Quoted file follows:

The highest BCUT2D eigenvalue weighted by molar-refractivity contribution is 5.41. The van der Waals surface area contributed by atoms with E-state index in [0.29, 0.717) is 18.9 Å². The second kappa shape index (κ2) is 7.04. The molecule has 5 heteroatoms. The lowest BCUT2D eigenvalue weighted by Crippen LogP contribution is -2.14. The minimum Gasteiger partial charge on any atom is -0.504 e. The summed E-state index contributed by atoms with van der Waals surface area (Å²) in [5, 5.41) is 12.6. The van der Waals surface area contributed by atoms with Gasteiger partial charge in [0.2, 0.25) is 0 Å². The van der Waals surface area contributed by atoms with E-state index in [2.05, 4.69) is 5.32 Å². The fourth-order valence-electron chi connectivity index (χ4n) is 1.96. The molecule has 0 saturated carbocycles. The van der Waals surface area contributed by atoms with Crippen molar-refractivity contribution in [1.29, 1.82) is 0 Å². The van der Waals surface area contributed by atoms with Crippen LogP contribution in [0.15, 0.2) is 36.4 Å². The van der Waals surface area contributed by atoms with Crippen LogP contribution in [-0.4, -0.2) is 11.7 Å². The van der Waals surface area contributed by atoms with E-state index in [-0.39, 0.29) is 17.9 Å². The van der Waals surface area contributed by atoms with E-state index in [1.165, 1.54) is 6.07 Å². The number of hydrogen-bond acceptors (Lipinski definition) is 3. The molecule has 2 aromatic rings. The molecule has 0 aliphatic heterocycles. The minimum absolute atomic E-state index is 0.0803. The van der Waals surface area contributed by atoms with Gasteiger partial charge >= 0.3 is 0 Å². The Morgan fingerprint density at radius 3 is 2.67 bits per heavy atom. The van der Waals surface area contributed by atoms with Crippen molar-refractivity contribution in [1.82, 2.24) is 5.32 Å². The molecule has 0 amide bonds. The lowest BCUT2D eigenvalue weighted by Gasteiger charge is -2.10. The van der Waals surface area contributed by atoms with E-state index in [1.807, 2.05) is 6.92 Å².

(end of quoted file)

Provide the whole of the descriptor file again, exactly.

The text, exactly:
The highest BCUT2D eigenvalue weighted by molar-refractivity contribution is 5.41. The van der Waals surface area contributed by atoms with E-state index in [0.29, 0.717) is 18.9 Å². The second kappa shape index (κ2) is 7.04. The molecule has 5 heteroatoms. The lowest BCUT2D eigenvalue weighted by Crippen LogP contribution is -2.14. The minimum Gasteiger partial charge on any atom is -0.504 e. The summed E-state index contributed by atoms with van der Waals surface area (Å²) in [5, 5.41) is 12.6. The van der Waals surface area contributed by atoms with Gasteiger partial charge in [0.2, 0.25) is 0 Å². The van der Waals surface area contributed by atoms with E-state index in [2.05, 4.69) is 5.32 Å². The fourth-order valence-electron chi connectivity index (χ4n) is 1.96. The molecule has 0 saturated carbocycles. The van der Waals surface area contributed by atoms with Crippen molar-refractivity contribution in [1.29, 1.82) is 0 Å². The van der Waals surface area contributed by atoms with Crippen LogP contribution in [0.15, 0.2) is 36.4 Å². The van der Waals surface area contributed by atoms with Crippen LogP contribution in [-0.4, -0.2) is 11.7 Å². The van der Waals surface area contributed by atoms with E-state index in [-0.39, 0.29) is 17.9 Å². The van der Waals surface area contributed by atoms with E-state index in [1.165, 1.54) is 6.07 Å². The number of hydrogen-bond acceptors (Lipinski definition) is 3. The molecule has 2 aromatic rings. The molecule has 0 aliphatic heterocycles. The minimum absolute atomic E-state index is 0.0803. The van der Waals surface area contributed by atoms with Gasteiger partial charge >= 0.3 is 0 Å². The Morgan fingerprint density at radius 3 is 2.67 bits per heavy atom. The van der Waals surface area contributed by atoms with Crippen molar-refractivity contribution in [1.82, 2.24) is 5.32 Å². The molecule has 0 amide bonds. The lowest BCUT2D eigenvalue weighted by Gasteiger charge is -2.10. The van der Waals surface area contributed by atoms with E-state index in [1.807, 2.05) is 6.92 Å².